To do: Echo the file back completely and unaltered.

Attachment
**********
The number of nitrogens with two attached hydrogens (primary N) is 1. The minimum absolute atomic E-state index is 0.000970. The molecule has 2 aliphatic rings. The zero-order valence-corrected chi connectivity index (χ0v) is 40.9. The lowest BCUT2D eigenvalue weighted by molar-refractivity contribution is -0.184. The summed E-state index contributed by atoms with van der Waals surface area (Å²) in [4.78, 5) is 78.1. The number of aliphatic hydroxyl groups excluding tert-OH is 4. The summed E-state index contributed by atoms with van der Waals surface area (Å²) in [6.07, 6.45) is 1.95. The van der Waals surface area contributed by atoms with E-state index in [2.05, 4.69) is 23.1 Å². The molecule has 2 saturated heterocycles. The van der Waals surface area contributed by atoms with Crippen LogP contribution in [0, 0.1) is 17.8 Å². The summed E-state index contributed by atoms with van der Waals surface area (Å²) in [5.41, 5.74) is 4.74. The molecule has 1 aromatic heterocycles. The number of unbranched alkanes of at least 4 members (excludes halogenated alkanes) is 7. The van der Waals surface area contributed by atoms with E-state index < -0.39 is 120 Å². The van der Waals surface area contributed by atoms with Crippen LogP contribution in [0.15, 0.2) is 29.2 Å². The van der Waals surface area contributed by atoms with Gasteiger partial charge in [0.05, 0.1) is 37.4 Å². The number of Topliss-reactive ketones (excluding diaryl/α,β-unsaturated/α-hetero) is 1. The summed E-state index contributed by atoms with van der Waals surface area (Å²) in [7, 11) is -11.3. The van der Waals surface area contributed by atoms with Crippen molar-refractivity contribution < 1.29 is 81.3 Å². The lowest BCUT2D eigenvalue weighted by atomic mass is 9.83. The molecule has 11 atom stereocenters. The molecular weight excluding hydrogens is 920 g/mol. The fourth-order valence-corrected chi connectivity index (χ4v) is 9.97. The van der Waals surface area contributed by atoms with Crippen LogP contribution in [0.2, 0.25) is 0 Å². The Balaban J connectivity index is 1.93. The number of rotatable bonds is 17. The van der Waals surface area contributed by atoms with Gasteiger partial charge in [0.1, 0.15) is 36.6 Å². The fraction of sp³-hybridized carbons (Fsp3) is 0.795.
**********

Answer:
The number of nitrogens with two attached hydrogens (primary N) is 1. The minimum absolute atomic E-state index is 0.000970. The molecule has 2 aliphatic rings. The zero-order valence-corrected chi connectivity index (χ0v) is 40.9. The lowest BCUT2D eigenvalue weighted by molar-refractivity contribution is -0.184. The summed E-state index contributed by atoms with van der Waals surface area (Å²) in [4.78, 5) is 78.1. The number of aliphatic hydroxyl groups excluding tert-OH is 4. The summed E-state index contributed by atoms with van der Waals surface area (Å²) in [6.07, 6.45) is 1.95. The van der Waals surface area contributed by atoms with E-state index in [2.05, 4.69) is 23.1 Å². The molecule has 2 saturated heterocycles. The van der Waals surface area contributed by atoms with Crippen LogP contribution in [0, 0.1) is 17.8 Å². The summed E-state index contributed by atoms with van der Waals surface area (Å²) in [5.41, 5.74) is 4.74. The molecule has 1 aromatic heterocycles. The number of unbranched alkanes of at least 4 members (excludes halogenated alkanes) is 7. The van der Waals surface area contributed by atoms with E-state index < -0.39 is 120 Å². The van der Waals surface area contributed by atoms with Crippen LogP contribution in [0.15, 0.2) is 29.2 Å². The van der Waals surface area contributed by atoms with Gasteiger partial charge in [0.05, 0.1) is 37.4 Å². The number of Topliss-reactive ketones (excluding diaryl/α,β-unsaturated/α-hetero) is 1. The summed E-state index contributed by atoms with van der Waals surface area (Å²) in [7, 11) is -11.3. The van der Waals surface area contributed by atoms with Crippen molar-refractivity contribution < 1.29 is 81.3 Å². The lowest BCUT2D eigenvalue weighted by atomic mass is 9.83. The molecule has 11 atom stereocenters. The molecular weight excluding hydrogens is 920 g/mol. The fourth-order valence-corrected chi connectivity index (χ4v) is 9.97. The van der Waals surface area contributed by atoms with Crippen LogP contribution in [0.2, 0.25) is 0 Å². The Balaban J connectivity index is 1.93. The number of rotatable bonds is 17. The van der Waals surface area contributed by atoms with Gasteiger partial charge in [0.1, 0.15) is 36.6 Å². The fraction of sp³-hybridized carbons (Fsp3) is 0.795.